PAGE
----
MIFF 2017

For three weeks in August the Melbourne cinemas open their doors to films from all over the world at Melbourne International Film Festival. See our pick of Storie From The Other Europe.


D Andrey Zvyagintsev FranceBelgiumGermanyRussia (2017)

From the director of Elena screened at Euraw Stories last year, comes “a razor-sharp portrayal of a marriage in a state of collapse, Andrey Zvyagintsev’s searing drama was awarded top prize at the Munich Film Festival as well as the Jury Prize at this year’s Cannes Film Festival.

Boris and Zhenya’s relationship is all but over. Caught in a spiral of vicious slanging matches and eager to be in the company of their new lovers, the only thing keeping them together is their 12-year-old son, Alyosha. When he doesn’t come home one night, the sparring couple are forced into an increasingly desperate search, with the lovelessness of their marriage mirrored by the indifference of the society around them.”



D Agnieszka Holland PolandGermanySwedenCzech RepublicSlovakia (2017)

“Agnieszka Holland, one of Poland’s most distinguished directors, won the Berlinale’s Silver Bear Alfred Bauer Prize with this feminist, ecological thriller sprinkled with surreal touches.

Duszejko is a retired engineer living in a log cabin in a remote, mountainous corner of rural Poland. Obsessed with astrology, and ferociously protective of the local wildlife – especially when it comes to the area’s deer hunters, who have the police and even the church on their side – Duszejko is aghast when her dogs go missing and, in the following months, a series of hunters are found dead. Could nature itself be taking revenge?”



D Kornél Mundruczó GermanyHungary (2017)

“The superhero genre collides with the rolling tragedy of Europe’s refugee crisis in previous Cannes award-winner Kornél Mundruczó’s action-packed assault on tribalism, human indecency and the basic laws of gravity.

Aryan is a Syrian refugee trying to make the dangerous journey from Serbia into Hungary – and the protection of the EU. When he’s shot by an overzealous immigration cop as he crosses the border, Aryan suddenly discovers he can fly. It’s a power that could change everything for him and his family, but people fear what they don’t know, and the authorities will do whatever they need in order to neutralise a perceived threat.”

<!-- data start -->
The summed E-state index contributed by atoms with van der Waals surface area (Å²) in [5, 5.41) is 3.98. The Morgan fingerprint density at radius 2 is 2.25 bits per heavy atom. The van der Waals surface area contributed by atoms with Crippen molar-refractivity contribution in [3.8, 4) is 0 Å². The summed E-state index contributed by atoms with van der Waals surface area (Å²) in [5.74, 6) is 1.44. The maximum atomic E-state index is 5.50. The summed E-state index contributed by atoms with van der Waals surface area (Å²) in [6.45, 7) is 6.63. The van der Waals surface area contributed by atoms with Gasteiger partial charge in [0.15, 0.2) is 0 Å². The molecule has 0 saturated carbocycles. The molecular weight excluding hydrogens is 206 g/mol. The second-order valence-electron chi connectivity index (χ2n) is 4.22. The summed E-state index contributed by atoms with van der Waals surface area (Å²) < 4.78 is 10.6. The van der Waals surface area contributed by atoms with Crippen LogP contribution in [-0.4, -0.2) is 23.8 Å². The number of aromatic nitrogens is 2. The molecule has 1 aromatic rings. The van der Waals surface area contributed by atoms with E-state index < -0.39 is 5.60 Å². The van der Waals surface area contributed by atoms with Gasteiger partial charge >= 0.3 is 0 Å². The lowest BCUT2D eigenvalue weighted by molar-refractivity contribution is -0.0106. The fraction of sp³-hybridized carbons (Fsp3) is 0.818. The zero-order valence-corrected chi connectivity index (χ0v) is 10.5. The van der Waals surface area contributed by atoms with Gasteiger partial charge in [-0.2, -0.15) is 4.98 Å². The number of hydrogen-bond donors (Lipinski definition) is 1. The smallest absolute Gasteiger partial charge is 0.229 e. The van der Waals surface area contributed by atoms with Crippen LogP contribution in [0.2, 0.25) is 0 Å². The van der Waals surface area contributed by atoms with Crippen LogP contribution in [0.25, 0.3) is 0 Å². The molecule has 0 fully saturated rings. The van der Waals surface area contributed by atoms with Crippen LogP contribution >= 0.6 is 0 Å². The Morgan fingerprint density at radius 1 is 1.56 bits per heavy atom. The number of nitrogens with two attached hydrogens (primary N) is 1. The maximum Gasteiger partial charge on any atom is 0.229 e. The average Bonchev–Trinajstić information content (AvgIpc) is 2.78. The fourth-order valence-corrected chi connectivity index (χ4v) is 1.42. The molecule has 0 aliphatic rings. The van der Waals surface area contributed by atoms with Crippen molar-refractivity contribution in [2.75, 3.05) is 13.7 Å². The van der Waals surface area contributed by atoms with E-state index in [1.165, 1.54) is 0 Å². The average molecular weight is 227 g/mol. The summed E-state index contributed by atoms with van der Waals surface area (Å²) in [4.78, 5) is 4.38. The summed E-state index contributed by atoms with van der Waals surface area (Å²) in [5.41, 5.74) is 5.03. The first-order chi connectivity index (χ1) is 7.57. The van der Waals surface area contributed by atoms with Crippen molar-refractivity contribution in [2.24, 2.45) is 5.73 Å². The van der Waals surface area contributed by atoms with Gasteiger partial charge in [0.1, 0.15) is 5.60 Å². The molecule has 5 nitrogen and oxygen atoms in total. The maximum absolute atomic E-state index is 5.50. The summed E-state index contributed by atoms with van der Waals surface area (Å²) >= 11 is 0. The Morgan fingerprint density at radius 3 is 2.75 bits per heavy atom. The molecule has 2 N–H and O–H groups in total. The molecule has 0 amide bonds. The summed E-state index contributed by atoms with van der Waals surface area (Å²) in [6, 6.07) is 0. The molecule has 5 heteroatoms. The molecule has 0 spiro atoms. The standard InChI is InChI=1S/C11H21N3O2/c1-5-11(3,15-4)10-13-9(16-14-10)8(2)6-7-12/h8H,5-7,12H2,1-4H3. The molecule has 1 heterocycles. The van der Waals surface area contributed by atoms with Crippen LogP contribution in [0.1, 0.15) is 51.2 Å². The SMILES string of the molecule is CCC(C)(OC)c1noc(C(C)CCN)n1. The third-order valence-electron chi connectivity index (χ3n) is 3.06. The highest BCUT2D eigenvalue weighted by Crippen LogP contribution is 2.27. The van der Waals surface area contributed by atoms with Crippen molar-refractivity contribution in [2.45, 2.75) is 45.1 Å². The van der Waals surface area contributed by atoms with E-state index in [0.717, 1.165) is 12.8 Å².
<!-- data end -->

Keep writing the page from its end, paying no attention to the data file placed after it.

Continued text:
D Jan Hřebejk Czech RepublicSlovakia (2016)

“Jan Hřebejk returns to MIFF with a darkly funny Czech primary school take on 12 Angry Men, featuring an award-winning turn by Zuzana Maurery as the titular teacher.

In the dying days of communist Czechoslovakia, the chilling Comrade Drazdechova (Zuzana Maurery) rules over her high school with cunning and corruption. The rules are simple: you help her out, your children do well. You don’t? Well, life can be hard for those deemed enemies of the state. But hers is a fragile empire, and when she tries to blackmail the wrong parent, those she’s wronged rise up against her.”



D Călin Peter Netzer Romania (2017)

From the Director of Child’s Pose screened in April at Euraw Stories comes a new, “intellectually complex, emotionally harrowing dissection of the travails of a long-term relationship.” – Screen Daily

In a psychoanalyst’s clinic, Toma recounts the euphoria and dysfunction of his relationship with Ana; their shared affection and desire whittled away by her depressive tendencies and his issues with jealousy and control, each seemingly doomed to repeat their own parents’ destructive dynamics.”



D Dorota KobielaHugh Welchman UKPoland (2017)

“Over 62,000 oil paintings and a cast including Chris O’Dowd and Saoirse Ronan bring the story of Vincent Van Gogh’s life and death to the screen in the world’s first feature-length painted animation.

It sounds mad: inspired by a letter Vincent Van Gogh penned in the week before he died, in which he noted that “we cannot speak other than by our paintings”, Oscar-winning filmmaker Hugh Welchman (Peter and the Wolf) and Polish painter Dorota Kobiela decided to make a movie doing exactly that. Hiring an army of painters from across Europe, each trained in the Dutch master’s style, they set out to tell his story the way he himself would. Consequently, every single frame of the resulting film, Loving Vincent, is an oil painting (12 per second!); the noir-like detective plot is drawn from the artist’s many letters; and the cast – O’Dowd and Ronan alongside Douglas Booth, Helen McCrory, Aidan Turner and more, with music by Clint Mansell – were chosen based on their likeness to real-life characters in Van Gogh’s works.”



Other titles worth seeing:

AFTERIMAGE – Poland (2016) D Andrej Wajda

A GENTLE CREATURE – Lithuania (2017) D Sergei Loznitsa 

HOSTAGES – Georgia/ Russia/ Poland (2017) D Rezo Gigineishvili

LIBERATION DAY – Latvia/ Poland (2016) D Morten Traavik

THE LAST FAMILY – Poland (2016) D Jan P. Matuszyński

WESTERN – Bulgaria (2017) D Valeska Grisebach 

PARTISAN on the 3rd of September


Drama 94 min MA
Director: Ariel Kleiman
Cast: Vincent Cassel, Jeremy Chabriel
Awards: Sundance 2015 (Grand Jury Prize Nomination), 8 AACTA Nominations

Alexander is like any other kid: playful, curious and naive. He is also a trained assassin. Raised in a hidden paradise on the outskirts of town, Alexander has grown up seeing the world through the eyes of his father, Gregori. As Alexander begins to think for himself, creeping fears take shape and Gregori’s idyllic world unravels.
Featuring international superstar Vincent Cassel  (BLACK SWAN) as the enigmatic, menacing Gregori, PARTISAN is a taut thriller from one of cinema’s freshest new voices.

Book tickets for this screening.

Screening at Performance Space at The Dock, 107 Victoria Harbour Promenade, Docklands.

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The comforts of female friendship

In Bloom is not the first nor the last story about female friendship in modern patriarchal cultures (Elena Ferrante’s Neapolitan novels come to mind), but our next EuRaw Stories film comes from a world most of us are not familiar with: Georgia during the civil war of the early 90s.